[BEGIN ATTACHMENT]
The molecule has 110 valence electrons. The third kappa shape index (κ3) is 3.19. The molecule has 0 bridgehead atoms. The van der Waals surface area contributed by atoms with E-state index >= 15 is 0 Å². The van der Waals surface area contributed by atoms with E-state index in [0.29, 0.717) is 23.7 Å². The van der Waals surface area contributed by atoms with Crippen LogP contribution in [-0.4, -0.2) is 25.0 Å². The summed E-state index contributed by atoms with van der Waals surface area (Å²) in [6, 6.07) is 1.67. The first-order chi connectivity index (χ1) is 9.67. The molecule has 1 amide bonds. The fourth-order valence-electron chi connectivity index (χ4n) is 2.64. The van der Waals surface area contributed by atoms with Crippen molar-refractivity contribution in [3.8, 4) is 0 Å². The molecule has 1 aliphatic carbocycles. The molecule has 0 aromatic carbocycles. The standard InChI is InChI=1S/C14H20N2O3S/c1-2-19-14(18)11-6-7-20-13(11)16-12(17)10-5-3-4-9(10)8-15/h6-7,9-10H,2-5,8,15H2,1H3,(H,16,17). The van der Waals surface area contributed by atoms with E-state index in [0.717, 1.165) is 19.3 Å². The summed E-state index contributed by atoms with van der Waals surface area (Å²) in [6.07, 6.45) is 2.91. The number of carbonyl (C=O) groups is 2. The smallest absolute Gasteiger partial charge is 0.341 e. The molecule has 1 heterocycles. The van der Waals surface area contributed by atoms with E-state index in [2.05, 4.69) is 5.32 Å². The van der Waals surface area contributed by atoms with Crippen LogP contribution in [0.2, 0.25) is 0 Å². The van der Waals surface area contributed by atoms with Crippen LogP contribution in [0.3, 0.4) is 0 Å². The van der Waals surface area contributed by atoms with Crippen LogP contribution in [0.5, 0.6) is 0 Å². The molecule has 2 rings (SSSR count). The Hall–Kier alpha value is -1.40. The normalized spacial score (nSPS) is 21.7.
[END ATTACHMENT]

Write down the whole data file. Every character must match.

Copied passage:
The molecule has 110 valence electrons. The third kappa shape index (κ3) is 3.19. The molecule has 0 bridgehead atoms. The van der Waals surface area contributed by atoms with E-state index >= 15 is 0 Å². The van der Waals surface area contributed by atoms with E-state index in [0.29, 0.717) is 23.7 Å². The van der Waals surface area contributed by atoms with Crippen LogP contribution in [-0.4, -0.2) is 25.0 Å². The summed E-state index contributed by atoms with van der Waals surface area (Å²) in [6, 6.07) is 1.67. The first-order chi connectivity index (χ1) is 9.67. The molecule has 1 amide bonds. The fourth-order valence-electron chi connectivity index (χ4n) is 2.64. The van der Waals surface area contributed by atoms with Crippen molar-refractivity contribution in [3.8, 4) is 0 Å². The molecule has 1 aliphatic carbocycles. The molecule has 0 aromatic carbocycles. The standard InChI is InChI=1S/C14H20N2O3S/c1-2-19-14(18)11-6-7-20-13(11)16-12(17)10-5-3-4-9(10)8-15/h6-7,9-10H,2-5,8,15H2,1H3,(H,16,17). The van der Waals surface area contributed by atoms with E-state index in [0.717, 1.165) is 19.3 Å². The summed E-state index contributed by atoms with van der Waals surface area (Å²) in [6.07, 6.45) is 2.91. The number of carbonyl (C=O) groups is 2. The smallest absolute Gasteiger partial charge is 0.341 e. The molecule has 1 heterocycles. The van der Waals surface area contributed by atoms with E-state index in [2.05, 4.69) is 5.32 Å². The van der Waals surface area contributed by atoms with Crippen LogP contribution in [0.2, 0.25) is 0 Å². The van der Waals surface area contributed by atoms with Crippen LogP contribution in [0.3, 0.4) is 0 Å². The van der Waals surface area contributed by atoms with Crippen LogP contribution in [0.5, 0.6) is 0 Å². The molecule has 2 rings (SSSR count). The Hall–Kier alpha value is -1.40. The normalized spacial score (nSPS) is 21.7.